Cassell's Encyclopedia of Queer Myth, Symbol, and Spirit: Gay, Lesbian, Bisexual, and Transgender Lore
Did you know that in medieval French folklore a person might change sex by passing under a rainbow? Or that same-sex unions have been celebrated by peoples of the ancient Mediterranean, Africa, China, and indigenous America? Or that Sappho, da Vinci, Emily Dickinson, Nijinsky, Benjamin Britten, Mishima, Adrienne Rich, Audre Lorde, Keith Haring, Boy George, and Derek Jarman number among those who have explored the spiritual dimension of gender and sexuality in their works? While the terms many of us employ today to identify ourselves - 'queer', 'lesbian', 'gay', 'bisexual', 'transgendered' - differ markedly from those of peoples of other times and places, we are nevertheless the bearers of a rich spiritual history that has been ignored or suppressed, a history encoded in sacred texts as well as in works of art, music, dance and other media. Drawing upon religion, mythology, folklore, anthropology, history and the arts, the Encyclopedia is a cornucopia of queer spirituality, containing over 1,500 alphabetically arranged entries from Aakulujjuusi to Zeus.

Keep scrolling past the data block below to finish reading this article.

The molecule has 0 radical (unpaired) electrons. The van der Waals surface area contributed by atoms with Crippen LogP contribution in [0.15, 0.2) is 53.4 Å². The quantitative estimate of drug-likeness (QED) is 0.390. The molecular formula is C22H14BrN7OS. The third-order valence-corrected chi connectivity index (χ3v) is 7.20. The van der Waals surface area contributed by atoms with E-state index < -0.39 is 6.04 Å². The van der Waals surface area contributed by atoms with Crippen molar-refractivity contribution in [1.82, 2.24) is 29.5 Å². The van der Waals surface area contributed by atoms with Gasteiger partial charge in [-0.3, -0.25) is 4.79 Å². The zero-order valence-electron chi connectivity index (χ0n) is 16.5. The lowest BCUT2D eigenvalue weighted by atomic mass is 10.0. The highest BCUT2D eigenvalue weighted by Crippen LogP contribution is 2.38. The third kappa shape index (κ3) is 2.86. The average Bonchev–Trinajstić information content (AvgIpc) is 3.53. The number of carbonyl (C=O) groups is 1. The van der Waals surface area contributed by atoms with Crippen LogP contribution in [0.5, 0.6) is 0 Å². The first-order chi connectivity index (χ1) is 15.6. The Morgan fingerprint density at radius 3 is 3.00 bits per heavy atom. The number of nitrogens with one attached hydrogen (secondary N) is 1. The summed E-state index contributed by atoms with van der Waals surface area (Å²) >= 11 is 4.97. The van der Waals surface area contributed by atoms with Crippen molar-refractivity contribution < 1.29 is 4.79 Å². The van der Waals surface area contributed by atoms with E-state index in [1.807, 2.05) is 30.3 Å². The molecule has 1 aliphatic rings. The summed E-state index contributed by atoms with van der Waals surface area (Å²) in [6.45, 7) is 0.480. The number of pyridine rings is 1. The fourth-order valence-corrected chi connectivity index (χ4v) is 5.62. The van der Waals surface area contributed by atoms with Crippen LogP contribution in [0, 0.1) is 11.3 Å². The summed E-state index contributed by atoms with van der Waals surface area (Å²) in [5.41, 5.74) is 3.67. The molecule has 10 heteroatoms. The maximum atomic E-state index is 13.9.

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Courtright suggests that this association is symbolized by Ganesha's craving for
sweets, which "evokes associations of oral eroticism." This association is also
suggested, according to some scholars, by an event in Ganesha's life, when
When Parvati (or Shakti) and Shiva merge, they become the androgynous or
transgendered ARDHANARISHvARA. Pashupata Branch of the Hindu cult of the
god SH I VA as the "lord (pati) of cattle" who "helps his creatures (pashu ) to free ...
Shiva Phallic deity of the Hindu pantheon, the lord of yoga, the guardian of
animals, the conqueror of fear and suffering, whose worship probably dates to
the second millenium BCE. It is Shiva, as Nataraj, who dances the world into and
out of ...
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Cassell's encyclopedia of queer myth, symbol, and spirit: gay, lesbian, bisexual, and transgender loreUser Review - Not Available - Book Verdict
Conner (Blossom of Bone: Reclaiming the Connections Between Homoeroticism and the Sacred, HarperCollins, 1993), ethnomusicologist David Sparks, and their daughter, Mariya Sparks, have written an ... Read full review